When asked why he does not believe in a creator, Attenborough will point out what he considers an evil creature, such as the parasitic worm Onchocerca volvulus that infects children’s eyes in tropical climates. He said creationists believe that God created each individual species, so why would “an all-merciful God who cares for each of us individually” make a creature like that. However, as John Clayton has pointed out many times, the Bible says God created “kinds” of animals, not each individual species. (See Genesis 1:11, 12, 21, 24, and 25.) But then He specially created the first humans in His image (Genesis 1:27).

Attenborough strongly advocates for various environmentalist causes telling us what we ought or ought not to do. C.S. Lewis said that those who don’t believe in God often tell us what we ought to do, but their natural impulses can say nothing about objective right or wrong. Lewis wrote, “Do they remember while they are writing thus that when they tell us we ‘ought to make a better world’ the words ‘ought’ and ‘better’ must, on their own showing, refer to an irrationally conditioned impulse which cannot be true or false any more than a vomit or a yawn?”

Lewis goes on to say that if we make moral judgments, “then we must believe that the conscience of man is not a product of Nature.” He writes that it “can be valid only if it is an offshoot of some absolute moral wisdom…” In other words, ultimate meaning, purpose, and morality come from God, not evolution.

— Roland Earnst © 2021

References: Miracles by C.S. Lewis, and “David Attenborough” on Wikipedia

Flocking Behavior or Murmuration

Flocking Behavior or Murmuration
Murmuration of Common Starlings

One of the most incredible sights we frequently see in the fall of the year is the flocking behavior of birds. Starlings are one of the most visible examples, with tens of thousands forming a massive cloud of flapping wings. The term “murmuration” comes from the fact that thousands of wings flapping at once give a murmur-like sound.

National Geographic magazine (October 2021, pages 26-28) published great pictures of a starling murmuration. The magazine estimates that in their photographs, there are “tens of thousands of starlings … a quarter-mile wide, and several hundred feet tall.” The article asks the question, “What is the purpose of murmurings?” They conclude that it’s a way to avoid predators or gain a feeding advantage. Since starlings don’t eat while migrating, the magazine speculates that starling murmurations offer an advantage over the falcons that feed on starlings.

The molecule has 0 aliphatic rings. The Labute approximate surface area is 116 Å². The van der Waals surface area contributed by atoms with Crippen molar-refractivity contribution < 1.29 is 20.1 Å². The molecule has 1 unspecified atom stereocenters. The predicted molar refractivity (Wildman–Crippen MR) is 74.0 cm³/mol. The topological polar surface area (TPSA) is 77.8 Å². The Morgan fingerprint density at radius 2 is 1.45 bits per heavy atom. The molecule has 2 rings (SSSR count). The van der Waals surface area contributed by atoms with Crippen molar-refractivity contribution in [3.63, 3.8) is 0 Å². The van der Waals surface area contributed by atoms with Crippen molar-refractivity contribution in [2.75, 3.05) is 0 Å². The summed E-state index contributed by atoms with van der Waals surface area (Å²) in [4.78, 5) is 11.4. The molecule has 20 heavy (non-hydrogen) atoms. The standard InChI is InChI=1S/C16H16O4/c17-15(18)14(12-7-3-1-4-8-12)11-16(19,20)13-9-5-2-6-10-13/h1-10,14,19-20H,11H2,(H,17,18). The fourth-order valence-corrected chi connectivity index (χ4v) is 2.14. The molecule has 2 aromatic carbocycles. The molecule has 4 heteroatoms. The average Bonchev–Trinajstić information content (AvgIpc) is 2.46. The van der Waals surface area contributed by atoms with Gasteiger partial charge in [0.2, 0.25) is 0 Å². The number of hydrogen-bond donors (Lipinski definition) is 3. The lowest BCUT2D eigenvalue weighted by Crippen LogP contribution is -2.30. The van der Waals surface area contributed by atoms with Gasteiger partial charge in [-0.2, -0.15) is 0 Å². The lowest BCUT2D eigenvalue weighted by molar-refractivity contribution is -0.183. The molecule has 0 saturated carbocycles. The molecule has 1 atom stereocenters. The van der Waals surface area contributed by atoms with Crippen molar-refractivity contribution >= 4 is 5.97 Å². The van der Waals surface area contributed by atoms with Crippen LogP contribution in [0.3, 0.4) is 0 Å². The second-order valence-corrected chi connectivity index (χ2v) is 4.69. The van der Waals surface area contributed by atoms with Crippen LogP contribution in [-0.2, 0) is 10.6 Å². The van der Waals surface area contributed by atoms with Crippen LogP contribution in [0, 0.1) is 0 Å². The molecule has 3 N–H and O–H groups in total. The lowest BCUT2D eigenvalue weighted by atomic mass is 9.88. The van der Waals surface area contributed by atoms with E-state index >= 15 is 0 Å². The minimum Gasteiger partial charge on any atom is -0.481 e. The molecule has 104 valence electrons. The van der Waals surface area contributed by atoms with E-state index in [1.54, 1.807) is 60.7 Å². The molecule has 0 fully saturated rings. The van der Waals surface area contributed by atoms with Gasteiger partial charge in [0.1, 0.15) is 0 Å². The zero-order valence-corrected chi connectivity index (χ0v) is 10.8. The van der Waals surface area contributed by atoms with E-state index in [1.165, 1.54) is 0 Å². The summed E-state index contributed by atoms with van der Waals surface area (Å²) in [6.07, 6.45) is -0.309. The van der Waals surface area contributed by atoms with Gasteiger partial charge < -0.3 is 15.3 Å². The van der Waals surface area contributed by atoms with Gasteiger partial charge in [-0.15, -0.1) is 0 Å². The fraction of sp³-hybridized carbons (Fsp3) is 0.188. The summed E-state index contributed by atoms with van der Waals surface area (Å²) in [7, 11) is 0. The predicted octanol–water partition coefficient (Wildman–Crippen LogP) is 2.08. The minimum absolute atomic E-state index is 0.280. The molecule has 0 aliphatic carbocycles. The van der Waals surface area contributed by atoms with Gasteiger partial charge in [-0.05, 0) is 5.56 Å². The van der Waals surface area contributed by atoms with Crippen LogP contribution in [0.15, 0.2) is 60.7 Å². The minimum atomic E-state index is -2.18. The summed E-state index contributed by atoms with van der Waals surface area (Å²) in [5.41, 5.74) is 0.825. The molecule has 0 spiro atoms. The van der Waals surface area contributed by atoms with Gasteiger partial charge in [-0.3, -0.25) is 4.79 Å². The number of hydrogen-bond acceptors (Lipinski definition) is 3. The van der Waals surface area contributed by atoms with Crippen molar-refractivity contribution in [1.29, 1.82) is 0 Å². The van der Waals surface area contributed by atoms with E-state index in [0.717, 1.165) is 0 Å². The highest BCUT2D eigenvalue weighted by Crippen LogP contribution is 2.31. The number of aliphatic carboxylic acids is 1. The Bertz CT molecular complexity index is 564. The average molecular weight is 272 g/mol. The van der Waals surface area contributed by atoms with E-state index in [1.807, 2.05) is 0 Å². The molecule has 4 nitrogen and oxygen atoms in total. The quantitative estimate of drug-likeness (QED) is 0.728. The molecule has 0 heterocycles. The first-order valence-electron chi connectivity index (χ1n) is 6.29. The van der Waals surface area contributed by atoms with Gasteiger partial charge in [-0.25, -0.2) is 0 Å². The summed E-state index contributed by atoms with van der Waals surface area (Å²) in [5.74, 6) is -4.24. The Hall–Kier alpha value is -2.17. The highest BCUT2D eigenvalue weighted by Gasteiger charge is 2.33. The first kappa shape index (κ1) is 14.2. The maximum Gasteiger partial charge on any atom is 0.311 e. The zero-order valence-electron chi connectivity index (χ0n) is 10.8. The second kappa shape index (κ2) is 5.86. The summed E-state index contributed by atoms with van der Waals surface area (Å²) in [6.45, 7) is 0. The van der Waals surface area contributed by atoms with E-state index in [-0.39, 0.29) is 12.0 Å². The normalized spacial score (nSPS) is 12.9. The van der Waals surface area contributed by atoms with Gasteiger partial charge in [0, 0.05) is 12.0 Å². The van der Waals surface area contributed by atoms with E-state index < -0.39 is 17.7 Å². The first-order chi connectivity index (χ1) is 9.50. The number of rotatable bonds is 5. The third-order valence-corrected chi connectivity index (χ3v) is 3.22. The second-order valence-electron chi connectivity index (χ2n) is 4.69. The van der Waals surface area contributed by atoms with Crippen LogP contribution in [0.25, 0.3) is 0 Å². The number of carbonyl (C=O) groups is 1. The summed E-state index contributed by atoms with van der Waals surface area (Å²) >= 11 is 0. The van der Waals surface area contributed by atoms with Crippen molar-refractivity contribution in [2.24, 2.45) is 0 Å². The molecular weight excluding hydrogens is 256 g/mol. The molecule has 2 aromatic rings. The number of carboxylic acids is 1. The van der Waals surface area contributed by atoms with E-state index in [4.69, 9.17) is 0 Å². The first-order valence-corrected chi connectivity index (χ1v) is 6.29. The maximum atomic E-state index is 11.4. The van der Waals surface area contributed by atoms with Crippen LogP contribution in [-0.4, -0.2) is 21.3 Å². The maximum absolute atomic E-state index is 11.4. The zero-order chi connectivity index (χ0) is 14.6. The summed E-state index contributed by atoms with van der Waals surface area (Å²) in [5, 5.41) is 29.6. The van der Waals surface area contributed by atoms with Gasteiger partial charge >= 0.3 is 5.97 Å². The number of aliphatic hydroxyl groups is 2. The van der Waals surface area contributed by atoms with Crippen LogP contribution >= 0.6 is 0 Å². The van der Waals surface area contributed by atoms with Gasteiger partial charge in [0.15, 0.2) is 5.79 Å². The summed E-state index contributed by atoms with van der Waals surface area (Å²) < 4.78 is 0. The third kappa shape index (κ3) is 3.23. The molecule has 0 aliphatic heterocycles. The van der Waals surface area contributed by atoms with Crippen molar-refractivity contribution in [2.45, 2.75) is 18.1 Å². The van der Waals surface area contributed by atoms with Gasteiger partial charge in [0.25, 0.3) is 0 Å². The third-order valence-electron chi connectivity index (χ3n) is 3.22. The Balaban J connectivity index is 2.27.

A bigger question for anyone who observes the flocking behavior of thousands of birds is how they avoid hitting each other. It seems that built into every bird is a genetically imprinted instinctive drive to synchronize their wing beat, reducing the chance of a collision. How do they navigate? I have seen a whole flock make a quick 90-degree turn in which every bird seems to have instructions of when to turn and how far.

Besides the murmuration of birds, we see flocking behavior in many forms of life. Geese fly in flocks, and salmon move upstream in groups. Insects swarm around a hive or nest to protect the hive. Wolves form a pack to bring down a large animal. There are negative swarms such as insect swarms that eat themselves out of food reserves and a bison herd running off a cliff.

Our understanding of the genetic drives designed into living things is very primitive. However, it is clear that, at least in some situations, the grouping of animals presents advantages. Watching starlings move like a giant cloud and hearing their synchronized wing beats, one has to be amazed at the design and complexity God put into all of His creatures. We are continually reminded in Romans 1:20 that “the invisible things of Him from the creation of the world are clearly seen, being understood by the things that are made … so the (unbeliever) is without excuse.”

John N. Clayton © 2021

Lightning Is a Useful Tool in God’s Creation

Lightning Is a Useful Tool in God’s Creation
Gigantic jet as seen from the summit of Mauna Kea, Hawaii

We previously discussed the discovery that hydroxyl radicals are natural agents that clean the atmosphere. They help remove some of the pollution that humans cause. The hydroxyl radicals are produced by lightning. People often see lightning as a harmful and destructive agent on planet Earth. However, lightning is a useful tool in God’s creation.

NASA’s “Astronomy Picture of the Day” for September 29, 2021, featured an interesting article about a type of lightning called gigantic jets. The gigantic jet shown on the APOD post moved roughly 70 kilometers in just under a second. These gigantic jets are different from the common lightning traveling from cloud to cloud or cloud to ground that we all have seen. We are less familiar with other types of lightning known as blue jets, red sprites, and these gigantic jets.

As we have said before, lightning is also part of the nitrogen-fixing system in Earth’s atmosphere. Lightning converts the nitrogen that makes up 78% of our air into the nitrates essential for plant growth. Thus, lightning is a useful tool in God’s creation to help produce our food and clean our air.

— John N. Clayton © 2021

Use THIS LINK to see the APOD posting with a video of a gigantic jet.